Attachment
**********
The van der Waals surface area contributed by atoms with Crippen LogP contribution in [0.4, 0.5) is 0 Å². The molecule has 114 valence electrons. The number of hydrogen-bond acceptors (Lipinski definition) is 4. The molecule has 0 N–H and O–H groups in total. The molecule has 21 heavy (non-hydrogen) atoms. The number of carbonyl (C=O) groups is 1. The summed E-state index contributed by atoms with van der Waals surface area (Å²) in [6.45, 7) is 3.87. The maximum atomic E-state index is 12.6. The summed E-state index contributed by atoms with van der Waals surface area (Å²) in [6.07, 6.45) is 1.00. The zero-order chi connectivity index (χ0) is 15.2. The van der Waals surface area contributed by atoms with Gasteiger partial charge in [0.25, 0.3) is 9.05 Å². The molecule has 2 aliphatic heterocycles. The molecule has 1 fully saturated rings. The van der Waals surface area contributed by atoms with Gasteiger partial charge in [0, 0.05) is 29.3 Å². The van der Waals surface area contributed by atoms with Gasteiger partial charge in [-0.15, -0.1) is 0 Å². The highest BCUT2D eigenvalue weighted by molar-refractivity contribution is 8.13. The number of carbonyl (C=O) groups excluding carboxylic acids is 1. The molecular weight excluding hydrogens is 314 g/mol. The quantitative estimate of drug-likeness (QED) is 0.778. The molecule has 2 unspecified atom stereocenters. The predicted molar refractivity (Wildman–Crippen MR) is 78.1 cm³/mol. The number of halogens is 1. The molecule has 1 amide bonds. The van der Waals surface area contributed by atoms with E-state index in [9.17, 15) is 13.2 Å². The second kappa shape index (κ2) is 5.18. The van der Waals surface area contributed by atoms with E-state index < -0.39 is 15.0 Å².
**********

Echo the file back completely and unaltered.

The van der Waals surface area contributed by atoms with Crippen LogP contribution in [0.4, 0.5) is 0 Å². The molecule has 114 valence electrons. The number of hydrogen-bond acceptors (Lipinski definition) is 4. The molecule has 0 N–H and O–H groups in total. The molecule has 21 heavy (non-hydrogen) atoms. The number of carbonyl (C=O) groups is 1. The summed E-state index contributed by atoms with van der Waals surface area (Å²) in [6.45, 7) is 3.87. The maximum atomic E-state index is 12.6. The summed E-state index contributed by atoms with van der Waals surface area (Å²) in [6.07, 6.45) is 1.00. The zero-order chi connectivity index (χ0) is 15.2. The van der Waals surface area contributed by atoms with Gasteiger partial charge in [0.25, 0.3) is 9.05 Å². The molecule has 2 aliphatic heterocycles. The molecule has 1 fully saturated rings. The van der Waals surface area contributed by atoms with Gasteiger partial charge in [0, 0.05) is 29.3 Å². The van der Waals surface area contributed by atoms with Gasteiger partial charge in [-0.15, -0.1) is 0 Å². The highest BCUT2D eigenvalue weighted by molar-refractivity contribution is 8.13. The number of carbonyl (C=O) groups excluding carboxylic acids is 1. The molecular weight excluding hydrogens is 314 g/mol. The quantitative estimate of drug-likeness (QED) is 0.778. The molecule has 2 unspecified atom stereocenters. The predicted molar refractivity (Wildman–Crippen MR) is 78.1 cm³/mol. The number of halogens is 1. The molecule has 1 amide bonds. The van der Waals surface area contributed by atoms with E-state index in [9.17, 15) is 13.2 Å². The second kappa shape index (κ2) is 5.18. The van der Waals surface area contributed by atoms with E-state index < -0.39 is 15.0 Å².